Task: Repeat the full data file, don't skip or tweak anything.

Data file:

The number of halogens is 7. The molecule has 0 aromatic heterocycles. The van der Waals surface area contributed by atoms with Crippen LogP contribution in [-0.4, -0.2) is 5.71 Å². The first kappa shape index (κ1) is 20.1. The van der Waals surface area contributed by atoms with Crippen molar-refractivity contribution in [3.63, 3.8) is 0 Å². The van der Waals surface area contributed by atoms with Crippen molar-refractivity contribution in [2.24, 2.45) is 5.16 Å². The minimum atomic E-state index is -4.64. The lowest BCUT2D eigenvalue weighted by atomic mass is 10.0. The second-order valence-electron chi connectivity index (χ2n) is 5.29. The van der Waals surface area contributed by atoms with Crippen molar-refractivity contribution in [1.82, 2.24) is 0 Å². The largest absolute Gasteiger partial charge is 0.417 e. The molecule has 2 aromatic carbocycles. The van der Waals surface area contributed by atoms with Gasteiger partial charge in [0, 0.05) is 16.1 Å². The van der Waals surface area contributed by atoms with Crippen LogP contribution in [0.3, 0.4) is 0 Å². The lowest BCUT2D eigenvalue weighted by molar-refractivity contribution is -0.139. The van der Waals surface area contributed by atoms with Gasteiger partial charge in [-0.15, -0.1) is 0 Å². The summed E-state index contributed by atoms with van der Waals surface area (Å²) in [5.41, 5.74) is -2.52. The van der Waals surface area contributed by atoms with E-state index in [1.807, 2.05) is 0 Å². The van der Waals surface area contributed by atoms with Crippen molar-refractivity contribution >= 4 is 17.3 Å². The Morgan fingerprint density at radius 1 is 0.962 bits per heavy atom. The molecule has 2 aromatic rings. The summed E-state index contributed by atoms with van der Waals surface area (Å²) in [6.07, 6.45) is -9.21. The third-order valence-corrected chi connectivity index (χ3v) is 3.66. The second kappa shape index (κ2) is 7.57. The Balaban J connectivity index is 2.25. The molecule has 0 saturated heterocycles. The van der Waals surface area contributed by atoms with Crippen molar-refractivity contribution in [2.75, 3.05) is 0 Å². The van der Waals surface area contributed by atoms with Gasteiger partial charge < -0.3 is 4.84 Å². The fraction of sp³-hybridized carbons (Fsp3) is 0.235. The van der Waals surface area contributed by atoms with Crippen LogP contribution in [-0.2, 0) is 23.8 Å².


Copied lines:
The number of halogens is 7. The molecule has 0 aromatic heterocycles. The van der Waals surface area contributed by atoms with Crippen LogP contribution in [-0.4, -0.2) is 5.71 Å². The first kappa shape index (κ1) is 20.1. The van der Waals surface area contributed by atoms with Crippen molar-refractivity contribution in [3.63, 3.8) is 0 Å². The van der Waals surface area contributed by atoms with Crippen molar-refractivity contribution in [2.24, 2.45) is 5.16 Å². The minimum atomic E-state index is -4.64. The lowest BCUT2D eigenvalue weighted by atomic mass is 10.0. The second-order valence-electron chi connectivity index (χ2n) is 5.29. The van der Waals surface area contributed by atoms with Crippen molar-refractivity contribution in [1.82, 2.24) is 0 Å². The largest absolute Gasteiger partial charge is 0.417 e. The molecule has 2 aromatic carbocycles. The van der Waals surface area contributed by atoms with Gasteiger partial charge in [0, 0.05) is 16.1 Å². The van der Waals surface area contributed by atoms with Crippen LogP contribution in [0.3, 0.4) is 0 Å². The lowest BCUT2D eigenvalue weighted by molar-refractivity contribution is -0.139. The van der Waals surface area contributed by atoms with Gasteiger partial charge in [-0.15, -0.1) is 0 Å². The summed E-state index contributed by atoms with van der Waals surface area (Å²) in [5.41, 5.74) is -2.52. The van der Waals surface area contributed by atoms with E-state index in [1.807, 2.05) is 0 Å². The van der Waals surface area contributed by atoms with Crippen molar-refractivity contribution >= 4 is 17.3 Å². The Morgan fingerprint density at radius 1 is 0.962 bits per heavy atom. The molecule has 2 aromatic rings. The summed E-state index contributed by atoms with van der Waals surface area (Å²) in [6.07, 6.45) is -9.21. The third-order valence-corrected chi connectivity index (χ3v) is 3.66. The second kappa shape index (κ2) is 7.57. The Balaban J connectivity index is 2.25. The molecule has 0 saturated heterocycles. The van der Waals surface area contributed by atoms with Crippen molar-refractivity contribution in [2.75, 3.05) is 0 Å². The van der Waals surface area contributed by atoms with Gasteiger partial charge < -0.3 is 4.84 Å². The fraction of sp³-hybridized carbons (Fsp3) is 0.235. The van der Waals surface area contributed by atoms with Crippen LogP contribution in [-0.2, 0) is 23.8 Å².